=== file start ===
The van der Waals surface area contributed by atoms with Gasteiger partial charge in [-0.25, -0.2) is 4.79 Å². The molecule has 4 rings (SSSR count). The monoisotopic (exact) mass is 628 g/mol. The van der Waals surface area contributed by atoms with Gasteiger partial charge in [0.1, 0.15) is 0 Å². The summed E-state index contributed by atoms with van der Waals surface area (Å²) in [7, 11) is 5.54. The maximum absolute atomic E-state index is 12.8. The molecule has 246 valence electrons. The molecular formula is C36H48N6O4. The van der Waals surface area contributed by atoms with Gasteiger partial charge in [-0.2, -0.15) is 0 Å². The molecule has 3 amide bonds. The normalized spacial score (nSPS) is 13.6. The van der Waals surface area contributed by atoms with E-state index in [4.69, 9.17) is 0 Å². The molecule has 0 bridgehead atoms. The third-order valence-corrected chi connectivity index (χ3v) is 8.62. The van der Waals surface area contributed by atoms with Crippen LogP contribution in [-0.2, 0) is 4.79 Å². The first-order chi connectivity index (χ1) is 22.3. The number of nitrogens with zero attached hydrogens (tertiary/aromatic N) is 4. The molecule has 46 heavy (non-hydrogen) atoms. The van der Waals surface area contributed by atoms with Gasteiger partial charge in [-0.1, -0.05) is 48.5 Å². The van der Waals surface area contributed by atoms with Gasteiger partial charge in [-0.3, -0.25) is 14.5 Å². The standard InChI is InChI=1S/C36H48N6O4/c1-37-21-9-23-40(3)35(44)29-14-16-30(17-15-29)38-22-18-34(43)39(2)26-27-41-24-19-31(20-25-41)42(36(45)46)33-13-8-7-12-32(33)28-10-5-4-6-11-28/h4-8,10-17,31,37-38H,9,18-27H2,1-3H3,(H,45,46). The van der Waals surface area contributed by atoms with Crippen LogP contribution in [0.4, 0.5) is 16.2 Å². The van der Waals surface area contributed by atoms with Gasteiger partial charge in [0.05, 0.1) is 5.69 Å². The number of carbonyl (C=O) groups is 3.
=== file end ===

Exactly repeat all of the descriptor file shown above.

The van der Waals surface area contributed by atoms with Gasteiger partial charge in [-0.25, -0.2) is 4.79 Å². The molecule has 4 rings (SSSR count). The monoisotopic (exact) mass is 628 g/mol. The van der Waals surface area contributed by atoms with Gasteiger partial charge in [0.1, 0.15) is 0 Å². The summed E-state index contributed by atoms with van der Waals surface area (Å²) in [7, 11) is 5.54. The maximum absolute atomic E-state index is 12.8. The molecule has 246 valence electrons. The molecular formula is C36H48N6O4. The van der Waals surface area contributed by atoms with Gasteiger partial charge in [-0.2, -0.15) is 0 Å². The molecule has 3 amide bonds. The normalized spacial score (nSPS) is 13.6. The van der Waals surface area contributed by atoms with E-state index in [4.69, 9.17) is 0 Å². The molecule has 0 bridgehead atoms. The third-order valence-corrected chi connectivity index (χ3v) is 8.62. The van der Waals surface area contributed by atoms with Crippen LogP contribution in [-0.2, 0) is 4.79 Å². The first-order chi connectivity index (χ1) is 22.3. The number of nitrogens with zero attached hydrogens (tertiary/aromatic N) is 4. The molecule has 46 heavy (non-hydrogen) atoms. The van der Waals surface area contributed by atoms with Gasteiger partial charge in [-0.1, -0.05) is 48.5 Å². The van der Waals surface area contributed by atoms with Gasteiger partial charge in [-0.3, -0.25) is 14.5 Å². The standard InChI is InChI=1S/C36H48N6O4/c1-37-21-9-23-40(3)35(44)29-14-16-30(17-15-29)38-22-18-34(43)39(2)26-27-41-24-19-31(20-25-41)42(36(45)46)33-13-8-7-12-32(33)28-10-5-4-6-11-28/h4-8,10-17,31,37-38H,9,18-27H2,1-3H3,(H,45,46). The van der Waals surface area contributed by atoms with Crippen LogP contribution in [0.4, 0.5) is 16.2 Å². The van der Waals surface area contributed by atoms with Gasteiger partial charge in [0.05, 0.1) is 5.69 Å². The number of carbonyl (C=O) groups is 3.